I caught Alan Ayckbourn’s opus 53 on a quick visit to London. It is called Comic Potential, and it’s a masterpiece. Ayckbourn has been variously patronized as a mere farceur, a skillful polygrapher, or England’s answer to Neil Simon. But he is more than that. His best plays hinge on a gimmick of genius that, transcending reality, enables us to see what’s real more clearly.
Comic Potential takes place in the future, when TV programs are performed by actoids, a species of android suitable for cheesy shows for benighted audiences. They can learn lines and act out parts, and have unlimited memories and superhuman strength but no thoughts or feelings of their own. They can also be melted down and reconfigured in another mold. The play opens on a hospital scene: A doctor is telling a young man his foot will have to be amputated. The doctor is impassive, the patient distraught, his mother teary, the nurse quietly clutching her clipboard. All four are actoids.
Above them sit their puppeteers: Chandler (Chance) Tate, a famous American film director now a drunkard reduced to directing this tripe; Trudi Floote, a technician; and Prim Spring, a programmer – the two women lesbian lovers. Chandler is annoyed that the mother, a beloved character, weeps too sparingly; Prim, at her console, promptly gives her more tears. The doctor is slightly defective: He’ll “remove the temporary pluster cust and umputate just above the unkle.” The nurse lets out an unprogrammed laugh. To the technician, this is “random AU subrogation”; the console signal is clear. Blame “it” – the doctor; all actoids are “its.”
Already we have a heightened satire on television, its purveyors and consumers. Apart from the alcoholic director, only one “it” evinces an independent mind: the nurse called Jacie Triplethree. The villain here is Carla Pepperbloom, the production company’s regional director, a younger-man-eating older woman and scourge of her subordinates, who arrives with Adam Trainsmith, a likable young writer she wants to seduce. The less-affluent nephew of the American billionaire Lester Trainsmith, owner of this studio and almost everything else, Adam idolizes the early films of Chandler and is thrilled to meet him. In due time, the mute Lester also shows up in his wheelchair, wired to his effeminate factotum, Marmion, who comically speaks for him.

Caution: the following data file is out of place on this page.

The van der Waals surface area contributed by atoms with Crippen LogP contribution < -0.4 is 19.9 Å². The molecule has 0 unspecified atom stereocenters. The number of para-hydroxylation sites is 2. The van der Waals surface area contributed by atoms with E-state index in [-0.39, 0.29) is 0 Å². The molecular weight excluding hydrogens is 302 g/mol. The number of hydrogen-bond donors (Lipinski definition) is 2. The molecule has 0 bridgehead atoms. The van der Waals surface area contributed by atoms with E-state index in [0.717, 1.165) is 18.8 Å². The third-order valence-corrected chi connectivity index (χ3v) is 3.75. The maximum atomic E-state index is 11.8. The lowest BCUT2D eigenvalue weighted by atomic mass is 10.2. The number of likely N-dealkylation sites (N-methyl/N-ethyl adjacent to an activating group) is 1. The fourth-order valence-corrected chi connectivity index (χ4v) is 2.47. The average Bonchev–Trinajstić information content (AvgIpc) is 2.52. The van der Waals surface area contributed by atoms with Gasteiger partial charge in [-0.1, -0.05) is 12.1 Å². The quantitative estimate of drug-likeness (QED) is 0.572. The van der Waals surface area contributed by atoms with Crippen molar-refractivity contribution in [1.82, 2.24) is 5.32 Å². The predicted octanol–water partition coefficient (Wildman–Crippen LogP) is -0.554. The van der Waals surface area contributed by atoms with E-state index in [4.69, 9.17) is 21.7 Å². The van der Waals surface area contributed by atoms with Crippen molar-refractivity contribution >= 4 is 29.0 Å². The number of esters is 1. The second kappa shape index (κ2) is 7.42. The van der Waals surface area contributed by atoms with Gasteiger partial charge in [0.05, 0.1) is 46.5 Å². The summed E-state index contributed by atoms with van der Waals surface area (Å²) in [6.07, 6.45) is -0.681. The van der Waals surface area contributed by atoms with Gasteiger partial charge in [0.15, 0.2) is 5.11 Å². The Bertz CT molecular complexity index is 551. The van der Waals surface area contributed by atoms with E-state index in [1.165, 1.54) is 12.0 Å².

Adam is taken with Jacie and decides to write a teleplay for her. Amid spouting more or less relevant (and funny) bits from her past repertoire, she begins to utter things wholly her own. Jacie is becoming a real woman, and to escape Carla’s jealous rage and getting melted down, she and Adam run off together and find themselves in love. They have uproarious adventures in a luxury hotel, a designer dress boutique, a fancy restaurant, and, forced to hide out from the pursuing Carla and the press, in a den of iniquity. It all comes to a highly mirthful and meaningful conclusion.
A version, then, of the Pygmalion story, as an android becomes humanized by love. But also a hilarious social satire, a disquisition on the nature of comedy, and a wistful commentary on the power and precariousness of love. Underlying it all is the threat of being melted down – which, at one despairing point, Jacie herself desires – and the androids’ lack of sexual organs and what this betokens for our lovers’ future. Comic Potential has both comic actuality and tragic potential. It also has one of the finest performances I have ever seen. As Jacie, Janie Dee, a striking brunette, transforms herself into an adorable, dumb-seeming blonde. But subtly, funnily, movingly, this “it” becomes a she, with supreme ability to be actoid, actress, and irreducibly woman successively and even overlappingly. To take your eyes off this performance for one moment constitutes an incalculable loss. Under the author’s inventive direction, the entire cast is splendid, with David Soul’s Chandler and Matthew Cottle’s Adam given special chances to shine. My only worry is whether in a production without Miss Dee the play can achieve its full tragicomic potential.